punishment for disciplinary purposes." In reaching this conclusion, we quoted the California
Supreme Court which generally stated that, while it may appear improper under public policy
to permit a child to sue a parent, it would be a much worse public policy to prevent a child
from seeking compensation for damages caused by the child's parent's wilful or malicious
infliction of personal injuries which fall outside the boundaries of reasonable discipline. Id.
at 607, 413 S.E.2d at 428 (quoting Emery v. Emery, 45 Cal.2d 421, 429-30, 289 P.2d 218,
In light of the purpose of the doctrine and the exceptions we have carved out,
we now turn to resolve the issue of whether the parental immunity doctrine prevents
consideration of a parent's negligent acts, proximately causing the death of his or her child,
when a wrongful death action is brought against a third party and an award derived therefrom
may enure to the benefit of the parent as a beneficiary to the action. Based upon equitable
principles of fairness, as well as concepts underlying the doctrine of comparative negligence, we believe any parental negligence which proximately causes the death of the parent's child
should be considered when determining the liability of a third party.
Initially, we recognize the espoused purpose of the doctrine of parental
immunity is less forceful when a child dies and a wrongful death suit is brought. As a result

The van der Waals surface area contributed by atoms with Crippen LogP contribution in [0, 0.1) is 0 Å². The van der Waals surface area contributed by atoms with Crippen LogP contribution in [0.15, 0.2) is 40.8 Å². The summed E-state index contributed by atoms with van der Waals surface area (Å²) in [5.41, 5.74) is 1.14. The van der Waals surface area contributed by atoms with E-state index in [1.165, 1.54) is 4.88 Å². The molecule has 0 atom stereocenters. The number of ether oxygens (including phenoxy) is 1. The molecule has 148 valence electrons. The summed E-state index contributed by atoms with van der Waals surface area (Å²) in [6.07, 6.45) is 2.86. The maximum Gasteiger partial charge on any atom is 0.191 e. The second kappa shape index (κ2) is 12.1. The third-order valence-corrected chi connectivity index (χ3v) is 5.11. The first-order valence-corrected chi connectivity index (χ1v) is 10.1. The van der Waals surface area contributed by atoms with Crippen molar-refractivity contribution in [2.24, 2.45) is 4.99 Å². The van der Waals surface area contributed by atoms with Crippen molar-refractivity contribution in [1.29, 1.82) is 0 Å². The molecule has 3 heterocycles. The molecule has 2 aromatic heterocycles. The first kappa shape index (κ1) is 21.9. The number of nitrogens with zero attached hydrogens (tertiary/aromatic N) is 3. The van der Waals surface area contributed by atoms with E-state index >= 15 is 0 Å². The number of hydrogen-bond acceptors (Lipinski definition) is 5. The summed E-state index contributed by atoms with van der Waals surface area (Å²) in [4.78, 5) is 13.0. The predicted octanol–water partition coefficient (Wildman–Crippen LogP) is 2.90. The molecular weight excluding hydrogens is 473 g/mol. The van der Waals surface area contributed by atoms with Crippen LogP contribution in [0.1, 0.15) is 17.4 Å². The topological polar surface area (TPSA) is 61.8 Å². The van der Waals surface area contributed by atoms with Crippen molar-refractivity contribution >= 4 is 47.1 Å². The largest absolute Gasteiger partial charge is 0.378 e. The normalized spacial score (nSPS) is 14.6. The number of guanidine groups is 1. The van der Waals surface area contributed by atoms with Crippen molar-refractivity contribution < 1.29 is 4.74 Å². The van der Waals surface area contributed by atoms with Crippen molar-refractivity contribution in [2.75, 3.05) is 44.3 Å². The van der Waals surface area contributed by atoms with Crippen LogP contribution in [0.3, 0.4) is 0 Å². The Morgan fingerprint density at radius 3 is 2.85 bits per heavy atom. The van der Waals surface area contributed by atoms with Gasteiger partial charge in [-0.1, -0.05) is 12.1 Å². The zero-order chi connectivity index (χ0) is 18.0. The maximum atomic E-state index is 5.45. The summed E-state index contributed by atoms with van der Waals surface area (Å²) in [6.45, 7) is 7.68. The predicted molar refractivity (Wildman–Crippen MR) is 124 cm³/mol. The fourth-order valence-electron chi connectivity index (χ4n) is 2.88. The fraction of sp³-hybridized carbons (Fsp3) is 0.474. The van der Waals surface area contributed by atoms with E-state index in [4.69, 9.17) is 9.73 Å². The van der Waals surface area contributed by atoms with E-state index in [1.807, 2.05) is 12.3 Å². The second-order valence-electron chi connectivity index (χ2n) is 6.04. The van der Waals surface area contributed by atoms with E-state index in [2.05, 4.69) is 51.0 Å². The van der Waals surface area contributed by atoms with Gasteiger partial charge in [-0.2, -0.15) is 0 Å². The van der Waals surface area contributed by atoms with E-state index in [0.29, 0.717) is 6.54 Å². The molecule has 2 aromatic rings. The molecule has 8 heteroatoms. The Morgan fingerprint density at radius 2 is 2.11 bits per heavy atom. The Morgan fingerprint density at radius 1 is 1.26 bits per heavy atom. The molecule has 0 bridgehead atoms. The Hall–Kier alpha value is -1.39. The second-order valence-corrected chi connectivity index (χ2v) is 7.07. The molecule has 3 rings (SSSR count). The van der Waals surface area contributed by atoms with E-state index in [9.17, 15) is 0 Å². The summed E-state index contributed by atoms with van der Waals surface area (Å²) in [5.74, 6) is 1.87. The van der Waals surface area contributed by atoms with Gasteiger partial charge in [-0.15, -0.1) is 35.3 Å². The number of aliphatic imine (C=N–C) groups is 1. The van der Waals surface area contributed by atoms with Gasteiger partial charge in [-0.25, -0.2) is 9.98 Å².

of the child's death, the potential conflict between the child and the parent no longer exists.
In addition, it generally is stated that a party should not benefit from his or her own
wrongdoing, but, in cases like the present one, the parents are seeking compensation for the
death without consideration of their own alleged culpability in proximately causing the death
due to negligent supervision. We believe it would be inequitable for such a parent to collect
the total amount of an award when the parent is found to be at least partially at fault.
In some draconian cases issued by this Court near the beginning of the
twentieth century, we held parents were unable to collect for the death of their children when
the parents consented or acquiesced to their children working in coal mines. We found the
parents were contributorily negligent and barred them from any recovery because their
children's employment violated certain statutes. See Dickinson v. Stuart Colliery Co., 71 W.
Va. 325, 329, 76 S.E. 654, 656 (1912) (stating "where the child is dead, and the father is .
. . the beneficiary of any recovery, his negligence in consenting to and in becoming a party
to the contract of unlawful employment, will bar recovery . . . unless the . . . death . . . was
the result of defendant's willful or wanton act as the proximate cause"); Swope v. Keystone Coal & Coke Co., 78 W. Va. 517, 520, 89 S.E. 284, 285 (1916) (finding "in the case of the
death of a child by wrongful act, the negligence of the father or other person standing in loco
parentis, contributing to his death, bars the right of action, if [such person] . . . is the sole
beneficiary"); Daniels v. Thacker Fuel Co., 79 W. Va. 255, 259, 90 S.E. 840, 842 (1916)